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Dreams

Dream: A foodshed economics based on social equity, a healthier environment, community wealth and financial success. Internalize as many inputs and value-chain steps for each crop or meat into the local foodshed. Keep energy and materials inputs as well as foodshed participants as local as possible. Within each foodshed, each step of the value chain is locally owned (see Ownership Box in pamphlet).

Dream: A buyers’ network based on fair (negotiated) pricing and price security for local growers, sorters and packagers; reliable deliveries; year-round supply contracts; a wide assortment of foods and deliveries custom-designed to purchasers’ food needs. Buyers ensure reliability, consistency and quality (e.g., food safety and post- harvest handling requirements demanded by wholesale markets).

Dream: By 2020, 25% of all cash receipts for food are spent on local foods and their value chains. And, direct farm/ranch sales in each agro-ecoregion are 15% of total gate sales.

Dream: Expansion of La Montanita and affiliated coops ensure consistent volume and compete or form alliances with prime vendors for both in-State and interstate food deliveries.

Dream: State and federal option and futures contracts accelerate institutional purchases of local foods. New sources of capital scale up and re-configure the local food economy from sympathetic financiers and funders. The new food system provides loans and mobilizes investments to increase the reliability of the local foodshed value chain. Insurance contracts and certification costs are scaled to size of the local market. Revised local, State and federal tax rules encourage a local food economy.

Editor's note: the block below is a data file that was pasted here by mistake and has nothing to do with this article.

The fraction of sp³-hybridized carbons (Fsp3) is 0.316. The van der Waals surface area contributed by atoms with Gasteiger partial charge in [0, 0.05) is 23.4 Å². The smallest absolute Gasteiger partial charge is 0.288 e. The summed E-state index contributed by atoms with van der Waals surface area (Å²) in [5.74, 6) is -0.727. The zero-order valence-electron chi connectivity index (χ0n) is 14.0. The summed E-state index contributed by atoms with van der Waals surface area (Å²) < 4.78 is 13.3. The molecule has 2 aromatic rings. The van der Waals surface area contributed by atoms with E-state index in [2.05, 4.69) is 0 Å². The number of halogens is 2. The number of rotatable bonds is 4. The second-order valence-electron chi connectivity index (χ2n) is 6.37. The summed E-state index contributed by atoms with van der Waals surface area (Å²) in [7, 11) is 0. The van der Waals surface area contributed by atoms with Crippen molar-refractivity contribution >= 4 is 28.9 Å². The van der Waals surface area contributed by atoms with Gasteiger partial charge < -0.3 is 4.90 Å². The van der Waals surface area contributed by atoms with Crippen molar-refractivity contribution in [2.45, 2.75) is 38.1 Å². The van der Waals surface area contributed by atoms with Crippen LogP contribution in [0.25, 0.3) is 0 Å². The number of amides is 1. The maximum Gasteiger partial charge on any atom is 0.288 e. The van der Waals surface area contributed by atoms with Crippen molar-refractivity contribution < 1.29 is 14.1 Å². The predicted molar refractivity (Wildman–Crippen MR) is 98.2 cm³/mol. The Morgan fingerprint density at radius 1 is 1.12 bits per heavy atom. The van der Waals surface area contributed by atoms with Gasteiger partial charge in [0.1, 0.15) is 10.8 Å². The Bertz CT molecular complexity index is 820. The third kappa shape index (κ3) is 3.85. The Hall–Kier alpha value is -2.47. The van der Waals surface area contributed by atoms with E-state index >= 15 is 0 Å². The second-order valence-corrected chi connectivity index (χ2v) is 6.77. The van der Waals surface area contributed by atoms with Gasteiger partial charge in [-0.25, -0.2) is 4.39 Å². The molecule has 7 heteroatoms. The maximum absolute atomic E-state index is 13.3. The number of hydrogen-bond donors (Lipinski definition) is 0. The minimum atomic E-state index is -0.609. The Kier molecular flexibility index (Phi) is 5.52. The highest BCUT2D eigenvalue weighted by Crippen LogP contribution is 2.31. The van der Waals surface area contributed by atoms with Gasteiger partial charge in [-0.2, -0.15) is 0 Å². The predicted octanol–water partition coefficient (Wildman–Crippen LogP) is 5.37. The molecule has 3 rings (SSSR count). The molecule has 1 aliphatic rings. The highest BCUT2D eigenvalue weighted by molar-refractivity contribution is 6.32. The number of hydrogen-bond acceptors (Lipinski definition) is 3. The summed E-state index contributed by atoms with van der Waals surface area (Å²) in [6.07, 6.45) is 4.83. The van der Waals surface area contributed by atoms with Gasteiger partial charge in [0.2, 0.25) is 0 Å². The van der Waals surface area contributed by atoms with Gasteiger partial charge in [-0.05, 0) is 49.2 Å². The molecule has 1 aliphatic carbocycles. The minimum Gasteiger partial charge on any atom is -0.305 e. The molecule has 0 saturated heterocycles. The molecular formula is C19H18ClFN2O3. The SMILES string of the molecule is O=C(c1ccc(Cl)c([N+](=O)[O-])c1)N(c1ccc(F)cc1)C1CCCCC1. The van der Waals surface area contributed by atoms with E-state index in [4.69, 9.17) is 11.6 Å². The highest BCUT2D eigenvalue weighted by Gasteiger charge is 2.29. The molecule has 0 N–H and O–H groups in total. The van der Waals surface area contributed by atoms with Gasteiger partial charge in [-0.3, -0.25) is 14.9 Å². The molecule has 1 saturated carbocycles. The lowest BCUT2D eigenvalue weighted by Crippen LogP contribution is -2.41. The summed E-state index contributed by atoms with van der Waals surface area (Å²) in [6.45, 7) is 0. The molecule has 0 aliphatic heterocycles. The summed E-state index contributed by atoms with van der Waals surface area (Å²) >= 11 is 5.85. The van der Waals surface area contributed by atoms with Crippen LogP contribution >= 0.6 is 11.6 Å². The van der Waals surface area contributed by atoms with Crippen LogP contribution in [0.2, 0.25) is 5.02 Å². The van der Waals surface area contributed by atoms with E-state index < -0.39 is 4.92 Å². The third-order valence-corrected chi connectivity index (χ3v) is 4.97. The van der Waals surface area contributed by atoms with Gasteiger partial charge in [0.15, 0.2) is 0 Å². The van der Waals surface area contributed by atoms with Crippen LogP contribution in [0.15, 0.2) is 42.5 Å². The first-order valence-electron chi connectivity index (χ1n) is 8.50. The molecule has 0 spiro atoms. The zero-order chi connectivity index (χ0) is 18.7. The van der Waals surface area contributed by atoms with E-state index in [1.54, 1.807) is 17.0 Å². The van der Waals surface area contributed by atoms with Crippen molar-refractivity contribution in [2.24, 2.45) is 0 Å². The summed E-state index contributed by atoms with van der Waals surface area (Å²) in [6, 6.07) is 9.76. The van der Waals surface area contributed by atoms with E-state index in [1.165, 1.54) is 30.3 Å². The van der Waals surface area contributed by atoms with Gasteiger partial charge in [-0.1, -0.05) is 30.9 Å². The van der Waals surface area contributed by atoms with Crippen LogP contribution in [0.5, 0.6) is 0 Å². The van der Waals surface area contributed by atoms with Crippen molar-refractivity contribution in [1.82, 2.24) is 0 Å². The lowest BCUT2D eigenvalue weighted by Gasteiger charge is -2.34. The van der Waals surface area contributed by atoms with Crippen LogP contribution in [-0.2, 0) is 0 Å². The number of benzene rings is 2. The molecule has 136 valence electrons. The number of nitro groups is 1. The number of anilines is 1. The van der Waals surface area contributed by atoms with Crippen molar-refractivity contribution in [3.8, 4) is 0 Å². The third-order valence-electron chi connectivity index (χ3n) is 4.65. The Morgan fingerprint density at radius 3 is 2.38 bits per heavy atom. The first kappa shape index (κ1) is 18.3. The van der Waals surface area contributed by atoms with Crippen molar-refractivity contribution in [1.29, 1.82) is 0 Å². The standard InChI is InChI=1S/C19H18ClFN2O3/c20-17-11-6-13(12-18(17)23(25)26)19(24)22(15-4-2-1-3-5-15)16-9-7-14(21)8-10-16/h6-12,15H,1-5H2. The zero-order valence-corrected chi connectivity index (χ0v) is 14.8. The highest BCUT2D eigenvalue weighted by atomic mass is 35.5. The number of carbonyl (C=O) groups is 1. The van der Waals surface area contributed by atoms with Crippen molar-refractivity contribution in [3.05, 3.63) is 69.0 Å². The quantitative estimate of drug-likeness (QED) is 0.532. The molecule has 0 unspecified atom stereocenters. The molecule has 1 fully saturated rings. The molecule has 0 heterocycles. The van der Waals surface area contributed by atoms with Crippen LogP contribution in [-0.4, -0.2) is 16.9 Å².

Dream: Value-added products include as many local ingredients as possible, processed locally. New Mexico food businesses cluster to create new markets for value-added products.

Dream: The physical components of a local value-chain infrastructure are built.

Dream: The value chain reconfigures for more efficiency and recycling.

Dream: University extension, nonprofits and concerned businesses educate the public on value chains, the need for food production transparency and clear product differentiation based on embedded values and well as price. Foodshed Assessments of value chains for specific crops and meats.

Dream: Local foodshed and eventually all imported food are bar-coded with their value-chain history. The USDA and NMDA record imports into states.

Dream: Government, nonprofit and the private sector players scale and custom design their financial instruments and services (loans, investments, government payments, taxes, grants, fees, insurance) to the local foodshed and mid-size markets. Banks, especially locally owned banks, “green line” their investments, give loans to local enterprises, and cycle investment and loan interest payments back to

Dream: Growers, processors and retailers pursue promotions that clearly contrast local foods with mass-marketed imports. Local food-related organizations collaborate, develop or change existing agricultural promotion, business planning and research to further the local foodshed food economy.

Dream: Workers along the value chain have safe, healthy working conditions with living wages/take-home pay.

Dream: Financial literacy, marketing skills and trans-disciplinary skills transfer to locavore farmers and ranchers and intermediaries by seminars, conferences, workshops, schools and agency education.